Filmmaker magazine has announced the results of its annual survey of the “25 New Faces of Independent Film.” Published by IFP, the nation’s largest and oldest organization of independent filmmakers, Filmmaker has been doing the survey for eleven years. It will be featured in the Summer 2009 issue, which is online now, and available on newsstands at the end of the month. It showcases 25 up-and-comers poised to shape the next generation of independent film.
“This year’s crop of 25 New Faces consists, as always, of new film artists whose work we feel passionately about but also, in this year of change, people who are redefining the notion of a career in film,” said Filmmaker‘s Editor-in-Chief Scott Macaulay. “There are filmmakers who have embraced DIY strategies for both the production and distribution of their work, directors bouncing between documentary and fiction, and those for whom the online space is vital to their artistic identities. And, of course, there are a few contrarians, those whose resistance to all of these things is their own way of defining themselves!”
Of the 290 on the list over the past 11 years, nearly 90% have been filmmakers, including Craig Brewer (“Hustle & Flow”), Ryan Fleck and Anna Boden (“Half Nelson”), Barry Jenkins (“Medicine for Melancholy”), Miranda July (“Me and You and Everyone We Know”), Joshua Safdie (“The Pleasure of Being Robbed”) and Peter Sollett (“Raising Victor Vargas”). Notable actors noted in the survey in the early days of their careers have included Ryan Gosling (“The Believer”), Ellen Page (“Hard Candy”), Peter Sarsgaard (“Another Day in Paradise”) and Hilary Swank (“Boys Don’t Cry”).
Filmmaker’s 25 New Faces of Independent Film in 2009 are:
Andrew T. Betzer, director of this year’s Cannes Director’s Fortnight entry, “John Wayne Hated Horses.”
Eleanor Burke and Ron Eyal, writer-directors of the upcoming “Stranger Things.”
Derek Cianfrance, writer-director of upcoming “Blue Valentine,” starring Ryan Gosling and Michelle Williams.
Destin Daniel Cretton, winner of the Jury Prize at Sundance for his short, “Short Term 12.”
Lena Dunham, director of the semi-autobiographical “Creative Nonfiction,” which screened at SXSW.
Morgan Jon Fox, writer-director of “OMG/HaHaHa,” will be out on DVD this fall.
Steph Green, a commercial, music video, and narrative fiction director whose short, “Boy,” was nominated for an Academy Award.
Paula Huidobro, director of photography on Damian Harris’s “Gardens of the Night,” Joy Gohring’s short “18,” and Leland Orser’s upcoming “Morning.”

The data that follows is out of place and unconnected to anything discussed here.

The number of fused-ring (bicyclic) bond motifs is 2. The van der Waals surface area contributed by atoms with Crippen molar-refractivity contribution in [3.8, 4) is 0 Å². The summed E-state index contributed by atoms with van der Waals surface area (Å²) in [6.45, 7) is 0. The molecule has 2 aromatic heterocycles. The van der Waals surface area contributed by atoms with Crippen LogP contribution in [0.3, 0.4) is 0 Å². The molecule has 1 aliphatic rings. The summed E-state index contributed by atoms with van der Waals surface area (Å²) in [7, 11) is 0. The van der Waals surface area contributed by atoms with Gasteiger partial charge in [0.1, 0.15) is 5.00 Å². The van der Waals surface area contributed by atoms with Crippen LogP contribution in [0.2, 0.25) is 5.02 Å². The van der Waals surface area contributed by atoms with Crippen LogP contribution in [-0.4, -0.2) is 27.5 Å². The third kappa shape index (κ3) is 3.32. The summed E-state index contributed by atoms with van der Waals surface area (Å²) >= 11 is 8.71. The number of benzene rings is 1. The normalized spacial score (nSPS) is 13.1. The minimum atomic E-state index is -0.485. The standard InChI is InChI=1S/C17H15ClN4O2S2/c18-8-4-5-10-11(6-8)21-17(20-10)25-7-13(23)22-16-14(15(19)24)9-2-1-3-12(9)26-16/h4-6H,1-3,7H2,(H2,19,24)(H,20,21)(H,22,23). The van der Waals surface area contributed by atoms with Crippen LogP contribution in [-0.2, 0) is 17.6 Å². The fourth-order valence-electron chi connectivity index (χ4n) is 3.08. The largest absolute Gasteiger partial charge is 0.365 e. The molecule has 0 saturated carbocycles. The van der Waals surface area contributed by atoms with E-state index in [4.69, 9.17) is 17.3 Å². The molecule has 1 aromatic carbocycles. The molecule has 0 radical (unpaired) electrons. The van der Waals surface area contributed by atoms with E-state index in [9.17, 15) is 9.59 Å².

Frankie Latina director of underground spy movie epic, “Modus Operandi,” which debuted at CineVegas.
Jody Lee Lipes, director of photography on “Afterschool,” and director of upcoming doc “Brock Enright: Good Times Will Never Be The Same.”
Lost Zombies, who won two Web awards at SXSW for LostZombies.com, a site that is crowdsourcing the production of what is billed as “the first community-generated zombie documentary.”
Tina Mabry, writer-director of Slamdance-premiering debut, “Mississippi Damned.”
Rooney Mara, an actress featured in Miguel Arteta’s “Youth in Revolt,” Adam Salkey’s “Dare,” and James Strouse’s “The Winning Season,” as well as the new remake of “Nightmare on Elm Street.”
Geoff Marslett, Austin-based animator currently in post-production on his debut feature, “Mars.”
Paola Mendoza, co-director and writer of “Entre nos,” which premiered at this year’s Tribeca Film Festival.
Jeff Mizushima, winner of the Filmmaker to Watch award at CineVegas for his debut feature, “Etienne!”
Asiel Norton, director of first feature “Redland,” which premiered at CineVegas.
Ian Olds, director of doc, “Fixer: The Taking of Ajmal Naqshbandi,” which showed at Rotterdam, and premiered at Tribeca.
Nicole Opper, a Philadelphia-based documentarian whose “Off and Running” screened at Tribeca, New Fest and Frameline.
Jessica Oreck, director of science documentary “Beetle Queen Conquers Tokyo,” which premiered at SXSW.
Michael Palmieri and Donal Mosher, directors of “October Country,” which won Best Documentary at Silver Docs.
David and Ian Purchase, Toronto-based directors whose $500 short film based on the Half Life video game was viewed 2.7 million times on YouTube.
Nat Sanders, editor of both Barry Jenkins’ “Medicine for Melancholy” and Lynn Shelton’s “Humpday.”
Sebastian Silva, director of the Sundance World Cinema Grand Jury Prize winning “The Maid.”
Bradford Young, director of photography on “Mississippi Damned” and “Entre nos.”
Check out full profiles of each here.